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Biglietto Per L'Inferno - Biglietto Per L'Inferno CD (album) cover

BIGLIETTO PER L'INFERNO

Biglietto Per L'Inferno

 

Rock Progressivo Italiano

4.06 | 192 ratings

From Progarchives.com, the ultimate progressive rock music website

Atavachron
Special Collaborator
Honorary Collaborator
4 stars The classic Italian scene was so very rich. Certainly by 1974 the sky was the limit and things had become so infused with creative energy that the artists were often outdoing their contemporaries in Europe and Britain. It was as if Italy's grand musical tradition had quietly and briefly been reborn in a bunch of longhairs, and it's a pity the smaller groups never really made it across the pond. Thank goodness we live in a time when bygone prog has inexplicably been rediscovered by the world and embraced by a minority determined to revive the bounty of that period. This record was a part of that bounty and though not as edgy as Osanna or polished as Banco, Biglietto per L'Inferno held their own in an arena of giants. There are some dated hard rock moments and a few uncomfortably theatrical vocals, but seems to me that's par for the course when were talking RPI.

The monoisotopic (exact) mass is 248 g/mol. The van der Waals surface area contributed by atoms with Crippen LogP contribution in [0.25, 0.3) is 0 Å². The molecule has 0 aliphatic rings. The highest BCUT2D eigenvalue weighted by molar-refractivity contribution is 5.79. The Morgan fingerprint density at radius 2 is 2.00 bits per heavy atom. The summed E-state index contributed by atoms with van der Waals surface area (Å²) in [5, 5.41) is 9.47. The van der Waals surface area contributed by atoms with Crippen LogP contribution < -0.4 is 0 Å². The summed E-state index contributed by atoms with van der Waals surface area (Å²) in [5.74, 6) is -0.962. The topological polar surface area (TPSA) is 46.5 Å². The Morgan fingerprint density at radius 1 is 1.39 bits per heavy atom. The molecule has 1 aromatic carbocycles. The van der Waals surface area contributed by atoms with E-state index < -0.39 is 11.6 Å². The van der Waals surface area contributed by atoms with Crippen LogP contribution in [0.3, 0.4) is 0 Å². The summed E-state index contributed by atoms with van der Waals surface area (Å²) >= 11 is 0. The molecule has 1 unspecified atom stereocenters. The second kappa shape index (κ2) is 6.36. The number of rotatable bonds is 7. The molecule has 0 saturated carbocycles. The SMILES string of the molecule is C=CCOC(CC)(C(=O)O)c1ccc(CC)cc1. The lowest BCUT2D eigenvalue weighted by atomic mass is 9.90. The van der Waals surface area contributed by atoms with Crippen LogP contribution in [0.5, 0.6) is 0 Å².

'Ansia' establishes a clear prog identity with beautifully antiqued space-age synths from Banfi and Cossa, Mauro Gnecchi's crack army snare flurries keeping things moving. Slightly awkward 'Confessine' involves a Rooster, a dash of Pepper, some Purple coloring and shows a tiny Bit of Finger but still has some grandeur, a very cool prog break, and by the end it actually comes through and finishes well. Dirge 'Una Strana Regina' kicks ass moving between teary-eyed pining and tough Hammond-grinding fleshed out with a surprise pseudoclassical bop, and is followed by the soulful waltz of 'Il Nevare' that peaks-out with a most invigorating vocal phrase repeated by Claudio Canali. Finale 'L'Amico Suicida' proves to be one of the more cutting pieces and bubbles over with power on numerous occasions showing admirable group playing, heavy piano/guitar assaults, light synth accents and weird electronic distractions, and is the emotional and compositinal high point of the album at thirteen minutes.

Enough surprises to make this one worth it and a few moments that make it nearly essential, BpI's debut is like hanging out with an old friend. Recommended.

Atavachron | 4/5 |

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